Devil in the details: Religious objections undercut the health care act

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The U.S. Supreme Court will eventually decide whether religious-based objections to contraception coverage under the Affordable Care Act are valid. Already the preliminary jousting has helped clarify the important issues, unfortunately without suggesting a remedy.

The justices will need the wisdom of Solomon. It is important that the Affordable Care Act cover contraception services, without which comprehensive health care insurance would be a farce for millions of women. It is also important that the religious tenets of churches be respected, within reason.

Last week, Supreme Court Justice Sonia Sotomayor, at the request of a nonprofit charity in Colorado run by the Little Sisters of the Poor in accordance with its Catholic principles, issued a preliminary injunction staying the contraception requirement hours before it was to take effect. This in turn led to a response filed by Solicitor General Donald B. Verrilli Jr.

Mr. Verilli argued that the Catholic organization need only self-certify that it is a nonprofit religious organization and therefore exempt from providing coverage for contraceptive services. But the Little Sisters contend that signing a piece of paper amounts to giving their employees a permission slip for abortion drugs and contraceptives, making them complicit in what they regard as sin.

Scores of religious organizations have sued over Obamacare on religious grounds, including the Diocese of Pittsburgh, which in November was granted its own injunction in federal court for Catholic Charities (the law exempts churches from the contraception requirements, but not affiliated charities).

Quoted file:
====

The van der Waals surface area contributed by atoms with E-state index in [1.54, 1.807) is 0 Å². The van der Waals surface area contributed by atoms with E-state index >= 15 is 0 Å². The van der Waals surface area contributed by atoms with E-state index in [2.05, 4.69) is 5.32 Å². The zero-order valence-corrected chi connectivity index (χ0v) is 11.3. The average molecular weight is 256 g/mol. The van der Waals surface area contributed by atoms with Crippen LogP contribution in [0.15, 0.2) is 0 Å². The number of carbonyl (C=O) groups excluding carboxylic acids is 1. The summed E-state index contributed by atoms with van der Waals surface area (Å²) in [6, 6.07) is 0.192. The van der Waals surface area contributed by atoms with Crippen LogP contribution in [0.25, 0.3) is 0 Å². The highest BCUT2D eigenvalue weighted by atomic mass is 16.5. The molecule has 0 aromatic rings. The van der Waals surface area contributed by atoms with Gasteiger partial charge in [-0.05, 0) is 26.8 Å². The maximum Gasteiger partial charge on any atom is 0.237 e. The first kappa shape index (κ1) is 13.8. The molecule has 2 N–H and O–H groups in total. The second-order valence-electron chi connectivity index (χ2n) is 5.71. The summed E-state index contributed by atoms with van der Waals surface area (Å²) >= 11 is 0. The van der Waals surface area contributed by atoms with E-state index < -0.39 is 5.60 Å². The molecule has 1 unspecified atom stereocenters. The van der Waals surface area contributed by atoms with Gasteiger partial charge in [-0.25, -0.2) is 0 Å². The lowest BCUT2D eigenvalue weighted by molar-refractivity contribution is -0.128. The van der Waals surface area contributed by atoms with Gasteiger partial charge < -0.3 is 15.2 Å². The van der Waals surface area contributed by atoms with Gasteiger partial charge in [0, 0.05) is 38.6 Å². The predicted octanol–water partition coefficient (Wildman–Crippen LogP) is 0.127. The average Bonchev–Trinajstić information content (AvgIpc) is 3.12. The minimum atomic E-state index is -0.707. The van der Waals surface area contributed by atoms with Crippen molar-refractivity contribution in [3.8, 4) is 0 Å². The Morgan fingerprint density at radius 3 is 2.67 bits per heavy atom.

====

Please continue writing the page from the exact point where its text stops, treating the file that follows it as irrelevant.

These cases share similar reasoning. What is a routine piece of paper on the government side amounts to a coupon for sinfulness on the other. In our view, the government has the better of this argument.

What is objected to represents a compromise by the Obama administration after initial complaints. The new rules keep church leaders and clergy at arm’s length, but allow women who work for Catholic nonprofits — some of them not Catholic — to make their own choice on contraception at the expense of the insurer, not directly the church.

If the churches’ argument succeeds, all sorts of other broad religious exemptions may eventually be allowed to work their mischief. Puncturing the wall of separation between church and state is a perilous undertaking.

Rather than trust the Supreme Court to make a reasonable distinction, the Obama administration should make another stab at compromise — exempt all religious-based nonprofits and give the individuals who work for them their benefits without a piece of paper. Surely, the devil can be extracted from these details.


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